APRIL 5, 2022 — Jill Fleuriet, anthropology professor and associate dean of the UTSA Honors College, will be part of a distinguished panel of guests who will discuss conflicting representations of the Rio Grande Valley of South Texas from 3:30 p.m. to 5 p.m. on Wednesday, April 6, in the Student Union Retama Auditorium (SU 2.02.02) on the UTSA Main Campus.
The event, which is sponsored by the college, is free and open to the public.
Fleuriet, herself a native of the border, has spent many years studying the Rio Grande Valley to deconstruct the negative associations most Americans have of the U.S.-Mexico border. In her new book, Rhetoric and Reality on the U.S.-Mexico Border: Place Politics, Home, Fleuriet offers an alternative way of thinking about a region that is so instructive for our nation.
Joining Fleuriet on the panel will be New York Times Reporter Edgar Sandoval; Juliet V. García, former president of the University of Texas at Brownsville and professor of communication at the University of Texas Rio Grande Valley; and Jerry Gonzalez, associate professor in the UTSA Department of History and director of the UTSA Mexico Center. They will discuss the issues addressed in the book.
John Phillip Santos, writer, journalist, documentarian and distinguished scholar in Mestizo Cultural Studies at the college, will moderate the event.
Politicians and media commonly portray the U.S.-Mexico border as a place of menace and intractable challenge, rather than as a historic region with a powerful legacy of resilience and an abundance of promise. In her book, Fleuriet set out to listen to a wide array of borderlands voices—and what emerged was another vision for the region’s future and a model for our nation.
“The Valley is often portrayed in the news as corrupt, poor and violent, and that narrative is amplified by people outside the region,” said Fleuriet. “The goal of my research is to share a more balanced narrative of the borderlands as a place of resilience, potential and one that has essential lessons that could help the rest of the U.S. address common challenges of education, health and the economy.”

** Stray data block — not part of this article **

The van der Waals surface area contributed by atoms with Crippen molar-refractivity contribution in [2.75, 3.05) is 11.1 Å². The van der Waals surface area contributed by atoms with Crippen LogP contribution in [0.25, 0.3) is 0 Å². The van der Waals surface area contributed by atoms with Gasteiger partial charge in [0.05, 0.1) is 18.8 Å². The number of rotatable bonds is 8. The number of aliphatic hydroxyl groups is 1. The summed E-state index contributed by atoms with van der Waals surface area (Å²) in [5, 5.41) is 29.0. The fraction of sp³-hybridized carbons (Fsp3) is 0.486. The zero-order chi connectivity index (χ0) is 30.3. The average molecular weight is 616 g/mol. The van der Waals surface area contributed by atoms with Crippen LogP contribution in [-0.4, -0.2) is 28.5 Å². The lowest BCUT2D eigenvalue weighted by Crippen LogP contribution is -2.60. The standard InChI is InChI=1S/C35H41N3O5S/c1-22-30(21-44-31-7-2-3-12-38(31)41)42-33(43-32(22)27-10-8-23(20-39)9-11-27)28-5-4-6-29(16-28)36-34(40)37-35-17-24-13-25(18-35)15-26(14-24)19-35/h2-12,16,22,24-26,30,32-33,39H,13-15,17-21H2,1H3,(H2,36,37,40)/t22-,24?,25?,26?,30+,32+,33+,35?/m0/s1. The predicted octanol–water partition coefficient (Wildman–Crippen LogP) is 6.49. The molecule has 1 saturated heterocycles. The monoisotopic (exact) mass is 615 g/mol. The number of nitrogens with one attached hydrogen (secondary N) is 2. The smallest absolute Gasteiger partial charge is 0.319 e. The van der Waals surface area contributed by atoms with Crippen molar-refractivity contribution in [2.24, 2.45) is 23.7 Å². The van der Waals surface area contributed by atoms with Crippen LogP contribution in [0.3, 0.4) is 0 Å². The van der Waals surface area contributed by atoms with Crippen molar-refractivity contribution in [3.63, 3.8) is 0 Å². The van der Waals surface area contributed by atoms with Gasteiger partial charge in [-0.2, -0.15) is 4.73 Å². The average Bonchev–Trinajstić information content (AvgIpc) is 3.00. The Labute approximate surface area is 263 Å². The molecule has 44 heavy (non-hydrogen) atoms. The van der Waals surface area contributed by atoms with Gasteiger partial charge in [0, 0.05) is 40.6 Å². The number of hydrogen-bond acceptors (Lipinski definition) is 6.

In addition to examining the representations of the Rio Grande Valley, participants will explore new ways of thinking about change and opportunity for this critical part of our nation.
The event is one of several offered throughout the year by the Honors College, which focuses on student development through one of the most experiential honors curricula in the nation. Its non-traditional, project-based approach provides students with unique opportunities outside of their major, empowering them to become leaders, develop as professionals and reach intellectual achievement beyond course work.
As the only residential college at UTSA, the Honors College community is made up of roughly 1,700 high-achieving, academically driven students from across all majors and disciplines, including UTSA Top Scholars, Terry Scholars and many of the university's nationally award-winning students.
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